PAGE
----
adidas Nations Saturday Morning Thoughts: Louisville’s backcourt and the lack of 2015 point guards

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LONG BEACH, California — Day two of adidas Nations began with some skill station work, followed by another round of games. With the college counselors playing amongst themselves and there also being four games matching high school-aged players, there was plenty of action to be seen in the gym. Below are a couple thoughts from the action observed during the morning session from Raphielle Johnson and Scott Phillips.

Friday’s adidas Nations Recaps: High school | College

– Louisville’s backcourt puts together a good morning.

With the Cardinals playing their first season in the ACC, a question to be asked is how they’ll go about accounting for the loss of Russ Smith on the perimeter. Smith began his career as an erratic player, only to develop into a first team All-American as a senior, and guards Chris Jones and Terry Rozier have both shown that they’re ready to step forward and be even more productive than they were in 2013-14. In regards to Jones, he made good decisions with the basketball in his hands, and he was also good when it came to understanding when to look for his shot and when to set up the other players on his team. The key for Jones is continuing on that path and making sure it carries over into the season. (RJ)

Terry Rozier was the best player on the floor in the college camp counselor game I saw this morning and it really wasn’t that close. The sophomore point guard from Louisville finished with 17 points and seven rebounds — in a game with six-minute quarters and some substitutions — and he was simply devastating with the ball in his hands. Often rebounding around rim level, Rozier would push tempo off of defensive boards and utilized a lethal mid-range pull-up that often resulted in a seemingly effortless basket. On high ball screens, Rozier was shifty enough to get in the lane at will and finish around the hoop or find teammates. While he has a propensity to over-penetrate and trap himself, and his perimeter jumper is still a work in progress, Rozier was very impressive in the morning game and has continued to have a breakout summer. (SP)

The lack of 2015 point guards is hurting American adidas Nations teams.

In the high school games, both American Class of 2015 rosters lost to international teams on Saturday morning as the glaring lack of good point guards in the class reared its ugly head. Team Howard fell to the African team, 74-68, as the team’s two main ball handlers were a scoring point guard in UConn commit Jalen Adams and a combo guard in Arizona commit Justin Simon. Adams and Simon are both talented players and scorers, but they don’t get easy looks for other players and that has become abundantly obvious as camp has worn on.

Team Rose fared even worse. Featuring combo guard Tyler Dorsey and Pitt commit and point guard Damon Wilson, they lost to Europe, 79-74, and had only two assists as a team for the entire game. A team that scored 74 points only had two assists and neither of them came from primary ball handlers Dorsey or Wilson. It was a pathetic display of ball movement and execution for Team Rose as they shot 28 percent from the field, 16 percent from the three-point line and 56 percent from the free-throw line in the loss.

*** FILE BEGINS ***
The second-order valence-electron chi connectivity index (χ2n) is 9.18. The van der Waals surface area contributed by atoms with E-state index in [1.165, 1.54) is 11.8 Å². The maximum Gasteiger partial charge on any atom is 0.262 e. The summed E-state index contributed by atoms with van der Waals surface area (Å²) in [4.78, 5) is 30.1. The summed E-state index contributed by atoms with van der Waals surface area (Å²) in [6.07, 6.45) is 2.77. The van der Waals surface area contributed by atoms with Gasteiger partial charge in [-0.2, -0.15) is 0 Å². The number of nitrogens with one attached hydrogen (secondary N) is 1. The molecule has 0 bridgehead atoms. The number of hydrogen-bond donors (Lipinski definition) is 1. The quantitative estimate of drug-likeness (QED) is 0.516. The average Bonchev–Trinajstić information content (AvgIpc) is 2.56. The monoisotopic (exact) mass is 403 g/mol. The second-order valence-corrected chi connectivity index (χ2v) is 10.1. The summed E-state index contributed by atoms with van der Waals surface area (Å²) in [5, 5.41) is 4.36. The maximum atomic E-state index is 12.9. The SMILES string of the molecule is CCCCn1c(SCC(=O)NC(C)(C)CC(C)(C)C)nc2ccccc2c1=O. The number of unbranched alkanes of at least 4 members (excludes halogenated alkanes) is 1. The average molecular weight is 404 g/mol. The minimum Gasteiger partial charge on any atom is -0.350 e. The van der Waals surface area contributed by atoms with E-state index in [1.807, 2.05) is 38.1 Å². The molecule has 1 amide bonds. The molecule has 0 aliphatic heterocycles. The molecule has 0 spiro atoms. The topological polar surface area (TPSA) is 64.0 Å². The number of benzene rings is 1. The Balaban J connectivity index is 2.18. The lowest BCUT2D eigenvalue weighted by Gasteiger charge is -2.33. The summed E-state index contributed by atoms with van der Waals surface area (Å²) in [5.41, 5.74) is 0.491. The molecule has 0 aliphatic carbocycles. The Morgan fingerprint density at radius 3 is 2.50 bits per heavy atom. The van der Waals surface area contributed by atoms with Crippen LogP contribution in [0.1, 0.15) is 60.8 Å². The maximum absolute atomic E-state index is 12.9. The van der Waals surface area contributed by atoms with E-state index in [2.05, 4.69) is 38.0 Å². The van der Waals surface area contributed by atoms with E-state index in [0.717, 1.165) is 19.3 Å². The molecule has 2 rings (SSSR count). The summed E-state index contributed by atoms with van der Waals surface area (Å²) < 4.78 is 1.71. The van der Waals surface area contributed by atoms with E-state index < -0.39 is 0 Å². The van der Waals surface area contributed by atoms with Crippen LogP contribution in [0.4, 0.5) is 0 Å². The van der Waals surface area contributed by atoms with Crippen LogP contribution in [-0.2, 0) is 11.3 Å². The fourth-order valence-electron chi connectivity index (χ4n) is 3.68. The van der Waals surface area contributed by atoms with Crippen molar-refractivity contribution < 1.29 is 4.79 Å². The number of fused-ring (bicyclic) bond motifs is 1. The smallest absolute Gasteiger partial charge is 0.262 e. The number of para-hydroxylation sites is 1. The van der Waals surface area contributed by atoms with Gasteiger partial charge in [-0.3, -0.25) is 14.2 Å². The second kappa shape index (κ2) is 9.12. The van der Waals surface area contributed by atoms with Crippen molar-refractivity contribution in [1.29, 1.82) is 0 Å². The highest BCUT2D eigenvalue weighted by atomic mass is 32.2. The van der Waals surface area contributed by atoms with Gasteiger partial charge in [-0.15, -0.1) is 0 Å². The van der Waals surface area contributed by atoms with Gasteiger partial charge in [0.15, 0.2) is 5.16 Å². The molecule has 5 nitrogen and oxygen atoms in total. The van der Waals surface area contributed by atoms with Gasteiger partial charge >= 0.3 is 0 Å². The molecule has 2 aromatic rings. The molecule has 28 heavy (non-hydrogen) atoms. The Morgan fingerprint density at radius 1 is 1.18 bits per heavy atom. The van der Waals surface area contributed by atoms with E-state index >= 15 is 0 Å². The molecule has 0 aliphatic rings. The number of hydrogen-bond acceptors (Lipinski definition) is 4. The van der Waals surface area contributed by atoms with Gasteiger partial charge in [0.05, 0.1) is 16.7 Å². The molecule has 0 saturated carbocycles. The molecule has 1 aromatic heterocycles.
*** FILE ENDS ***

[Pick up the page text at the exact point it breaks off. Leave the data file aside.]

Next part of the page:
Both Class of 2015 American teams are now 0-1 in pool play and will have to work hard just to make it out of pool play at adidas Nations. If that’s going to happen, the guard play for both teams and the overall ball movement has to improve. (SP)

– UCLA’s Norman Powell has played very well thus far.

It goes without saying that Powell will be a key figure for a UCLA team that has to account for the early departures of guards Jordan Adams, Kyle Anderson and Zach LaVine. And the Powell who has been on display in Long Beach is one who’s ready to step forward not only as a producer but also as a team leader. Powell was in attack mode offensively but he wasn’t reckless or selfish in finding his shots, and once he got to the rim the rising senior finished with authority.

RELATED: Powell sees defense, rebounding as keys for UCLA this season

Another UCLA-related note from Saturday: while he didn’t make every shot around the basket, Tony Parker played with some of the focus many have been pining for since he arrived in Westwood. Having Kevon Looney (not playing this weekend), Jonah Bolden and Thomas Welsh in the fold will help UCLA inside, but they need Parker to make good on the promise that led to him being a McDonald’s All-American as a high school senior in order to contend in the Pac-12. (RJ)

UT Arlington coach Scott Cross wins the #DriveByDunkChallenge by dunking over his son

(Photo by Chris Covatta/Getty Images)
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UT Arlington head coach Scott Cross is the current leader in the #DriveByDunkChallenge, the latest social media craze that endorses dunking on random hoops while cruising through a neighborhood.